The NFL says it has no idea why ESPN said on-air that the teams were given “five minutes” to warm up and possibly resume play, after Bills safety Damar Hamlin collapsed on field — to which the sports cabler countered, “we reported what we were told.”
During the first quarter of the Jan. 2, Monday Night Football match-up between the Buffalo Bills and Cincinnati Bengals, Hamlin stood up after a tackle, but collapsed right after. After being treated on the field by emergency medical personnel, Hamlin was taken to the University of Cincinnati Medical Center via ambulance, and the game was temporarily suspended, eventually postponed. In a tweet posted the next morning, the Bills said that Hamlin had “suffered a cardiac arrest” after the hit in question. “He is currently sedated and listed in critical condition.”
Throughout the ordeal, ESPN’s Joe Buck said on-air a few times that the teams had been given a five-minute window to begin warming up, so that the game could resume play. And indeed, some players were seen warming up on the sidelines.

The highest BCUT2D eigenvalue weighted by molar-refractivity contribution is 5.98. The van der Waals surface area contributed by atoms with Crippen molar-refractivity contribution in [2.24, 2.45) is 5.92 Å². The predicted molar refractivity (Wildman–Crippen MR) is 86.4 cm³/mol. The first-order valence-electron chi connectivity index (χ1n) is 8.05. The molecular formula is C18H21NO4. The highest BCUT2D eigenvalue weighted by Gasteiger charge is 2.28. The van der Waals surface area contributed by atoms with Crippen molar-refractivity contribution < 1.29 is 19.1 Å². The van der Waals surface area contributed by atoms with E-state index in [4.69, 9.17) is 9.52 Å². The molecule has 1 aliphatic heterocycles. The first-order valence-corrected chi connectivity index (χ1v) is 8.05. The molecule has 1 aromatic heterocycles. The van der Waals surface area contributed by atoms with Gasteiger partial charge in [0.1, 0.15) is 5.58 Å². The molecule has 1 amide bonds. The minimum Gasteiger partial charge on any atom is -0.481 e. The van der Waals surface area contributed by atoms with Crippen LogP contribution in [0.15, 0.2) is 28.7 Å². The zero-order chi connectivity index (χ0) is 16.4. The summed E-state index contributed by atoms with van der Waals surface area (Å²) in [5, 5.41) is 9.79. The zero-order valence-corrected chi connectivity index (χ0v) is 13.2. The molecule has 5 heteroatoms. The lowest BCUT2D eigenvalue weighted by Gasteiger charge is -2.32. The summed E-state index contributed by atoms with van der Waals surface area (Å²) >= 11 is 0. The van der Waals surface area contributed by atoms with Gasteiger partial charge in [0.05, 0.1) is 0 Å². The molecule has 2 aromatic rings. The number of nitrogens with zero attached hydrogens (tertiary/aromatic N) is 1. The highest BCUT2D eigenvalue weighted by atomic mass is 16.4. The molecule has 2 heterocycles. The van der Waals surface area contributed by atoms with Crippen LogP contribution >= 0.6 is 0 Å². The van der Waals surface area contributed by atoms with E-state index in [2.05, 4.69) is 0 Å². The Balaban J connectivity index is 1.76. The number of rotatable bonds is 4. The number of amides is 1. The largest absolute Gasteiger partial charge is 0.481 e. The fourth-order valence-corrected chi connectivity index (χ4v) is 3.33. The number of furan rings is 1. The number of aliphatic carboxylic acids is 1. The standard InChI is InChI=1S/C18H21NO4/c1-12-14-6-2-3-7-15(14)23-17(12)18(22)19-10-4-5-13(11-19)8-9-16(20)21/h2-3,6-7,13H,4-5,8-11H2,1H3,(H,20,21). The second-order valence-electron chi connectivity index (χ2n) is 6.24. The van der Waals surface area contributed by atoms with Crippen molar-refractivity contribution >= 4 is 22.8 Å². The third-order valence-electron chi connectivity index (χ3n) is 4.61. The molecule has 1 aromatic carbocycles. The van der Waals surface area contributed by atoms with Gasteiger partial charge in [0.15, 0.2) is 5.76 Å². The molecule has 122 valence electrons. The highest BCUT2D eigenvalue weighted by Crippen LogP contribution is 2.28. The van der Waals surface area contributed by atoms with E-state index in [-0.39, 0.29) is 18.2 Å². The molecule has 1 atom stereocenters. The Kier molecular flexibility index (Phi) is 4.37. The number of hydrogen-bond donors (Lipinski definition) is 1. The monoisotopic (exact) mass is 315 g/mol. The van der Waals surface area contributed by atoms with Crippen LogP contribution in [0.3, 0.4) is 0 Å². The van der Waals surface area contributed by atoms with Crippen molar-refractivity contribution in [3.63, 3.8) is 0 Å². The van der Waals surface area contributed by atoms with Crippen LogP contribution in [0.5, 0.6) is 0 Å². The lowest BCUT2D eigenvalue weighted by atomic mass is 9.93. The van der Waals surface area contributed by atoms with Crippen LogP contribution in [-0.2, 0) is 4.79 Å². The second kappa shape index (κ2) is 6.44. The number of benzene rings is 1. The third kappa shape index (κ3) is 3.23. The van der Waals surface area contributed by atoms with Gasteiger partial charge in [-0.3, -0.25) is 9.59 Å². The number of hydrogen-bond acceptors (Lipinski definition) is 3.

But Troy Vincent, NFL EVP of football operations, said in a press conference he had no idea where that “five minutes” notion came from.
“Look, I’ve never seen anything like it since I’ve been playing,” said the former NFL defensive back, “so immediately my ‘player hat’ went on. How do you resume playing when such a traumatic event occurs in front of you in real time? And that’s the way we were thinking about it, the Commissioner and I.”
“I’m not sure where that [‘five minutes’ messaging] from,” Vincent added. “Frankly, there was no time period for the players to get warmed up. [T]he only thing that we asked was that [referee] Shawn [Smith] communicate with both head coaches to make sure they had the proper time inside the locker room to discuss what they felt like was best.
“It never crossed our mind to talk about warming up to resume play,” he stressed. “That’s ridiculous. That’s insensitive. And that’s not a place that we should ever be in.”
ESPN, however, maintains that Buck did not pull the information out of thin air.
“There was constant communication in real time between ESPN and league and game officials,” ESPN said in a statement. “As a result of that, we reported what we were told in the moment and immediately updated fans as new information was learned. This was an unprecedented, rapidly-evolving circumstance. All night long, we refrained from speculation.”
Hamlin spent Monday night in the intensive care unit at the University of Cincinnati Medical Center and remains there “in critical condition,” the Bills said in a Tuesday update. “We are grateful and thankful for the outpouring of support we have received thus far.”